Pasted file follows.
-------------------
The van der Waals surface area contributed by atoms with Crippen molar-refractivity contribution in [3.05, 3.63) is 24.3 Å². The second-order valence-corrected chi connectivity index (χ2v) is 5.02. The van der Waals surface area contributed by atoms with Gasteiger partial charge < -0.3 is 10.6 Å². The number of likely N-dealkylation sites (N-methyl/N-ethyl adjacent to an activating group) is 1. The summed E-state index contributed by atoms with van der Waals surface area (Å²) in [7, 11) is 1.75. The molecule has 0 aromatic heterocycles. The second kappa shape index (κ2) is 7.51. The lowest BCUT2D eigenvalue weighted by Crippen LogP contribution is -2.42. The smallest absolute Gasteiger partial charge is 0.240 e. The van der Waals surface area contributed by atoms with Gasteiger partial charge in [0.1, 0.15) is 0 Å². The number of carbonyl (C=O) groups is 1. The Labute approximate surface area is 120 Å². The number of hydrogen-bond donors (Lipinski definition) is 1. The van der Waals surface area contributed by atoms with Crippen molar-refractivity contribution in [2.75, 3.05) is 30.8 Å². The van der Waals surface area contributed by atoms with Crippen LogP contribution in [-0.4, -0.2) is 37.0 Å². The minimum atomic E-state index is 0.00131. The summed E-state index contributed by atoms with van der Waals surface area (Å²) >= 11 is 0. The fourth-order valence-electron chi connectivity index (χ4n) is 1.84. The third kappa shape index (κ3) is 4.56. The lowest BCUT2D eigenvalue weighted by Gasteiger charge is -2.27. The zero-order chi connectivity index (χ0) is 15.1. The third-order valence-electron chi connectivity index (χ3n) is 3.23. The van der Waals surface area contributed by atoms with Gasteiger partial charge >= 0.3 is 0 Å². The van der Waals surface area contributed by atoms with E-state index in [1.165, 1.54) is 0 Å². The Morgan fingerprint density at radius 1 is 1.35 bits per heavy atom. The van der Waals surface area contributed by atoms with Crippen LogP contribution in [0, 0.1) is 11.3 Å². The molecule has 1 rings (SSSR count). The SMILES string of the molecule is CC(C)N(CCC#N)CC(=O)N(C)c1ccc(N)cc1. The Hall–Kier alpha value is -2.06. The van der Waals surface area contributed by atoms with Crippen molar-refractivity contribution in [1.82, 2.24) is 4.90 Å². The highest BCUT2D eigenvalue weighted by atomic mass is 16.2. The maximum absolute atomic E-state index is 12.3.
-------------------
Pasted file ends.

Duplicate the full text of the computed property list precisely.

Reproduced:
The van der Waals surface area contributed by atoms with Crippen molar-refractivity contribution in [3.05, 3.63) is 24.3 Å². The second-order valence-corrected chi connectivity index (χ2v) is 5.02. The van der Waals surface area contributed by atoms with Gasteiger partial charge < -0.3 is 10.6 Å². The number of likely N-dealkylation sites (N-methyl/N-ethyl adjacent to an activating group) is 1. The summed E-state index contributed by atoms with van der Waals surface area (Å²) in [7, 11) is 1.75. The molecule has 0 aromatic heterocycles. The second kappa shape index (κ2) is 7.51. The lowest BCUT2D eigenvalue weighted by Crippen LogP contribution is -2.42. The smallest absolute Gasteiger partial charge is 0.240 e. The van der Waals surface area contributed by atoms with Gasteiger partial charge in [0.1, 0.15) is 0 Å². The number of carbonyl (C=O) groups is 1. The Labute approximate surface area is 120 Å². The number of hydrogen-bond donors (Lipinski definition) is 1. The van der Waals surface area contributed by atoms with Crippen molar-refractivity contribution in [2.75, 3.05) is 30.8 Å². The van der Waals surface area contributed by atoms with Crippen LogP contribution in [-0.4, -0.2) is 37.0 Å². The minimum atomic E-state index is 0.00131. The summed E-state index contributed by atoms with van der Waals surface area (Å²) >= 11 is 0. The fourth-order valence-electron chi connectivity index (χ4n) is 1.84. The third kappa shape index (κ3) is 4.56. The lowest BCUT2D eigenvalue weighted by Gasteiger charge is -2.27. The zero-order chi connectivity index (χ0) is 15.1. The third-order valence-electron chi connectivity index (χ3n) is 3.23. The van der Waals surface area contributed by atoms with Gasteiger partial charge >= 0.3 is 0 Å². The van der Waals surface area contributed by atoms with E-state index in [1.165, 1.54) is 0 Å². The Morgan fingerprint density at radius 1 is 1.35 bits per heavy atom. The van der Waals surface area contributed by atoms with Crippen LogP contribution in [0, 0.1) is 11.3 Å². The molecule has 1 rings (SSSR count). The SMILES string of the molecule is CC(C)N(CCC#N)CC(=O)N(C)c1ccc(N)cc1. The Hall–Kier alpha value is -2.06. The van der Waals surface area contributed by atoms with Crippen molar-refractivity contribution in [1.82, 2.24) is 4.90 Å². The highest BCUT2D eigenvalue weighted by atomic mass is 16.2. The maximum absolute atomic E-state index is 12.3.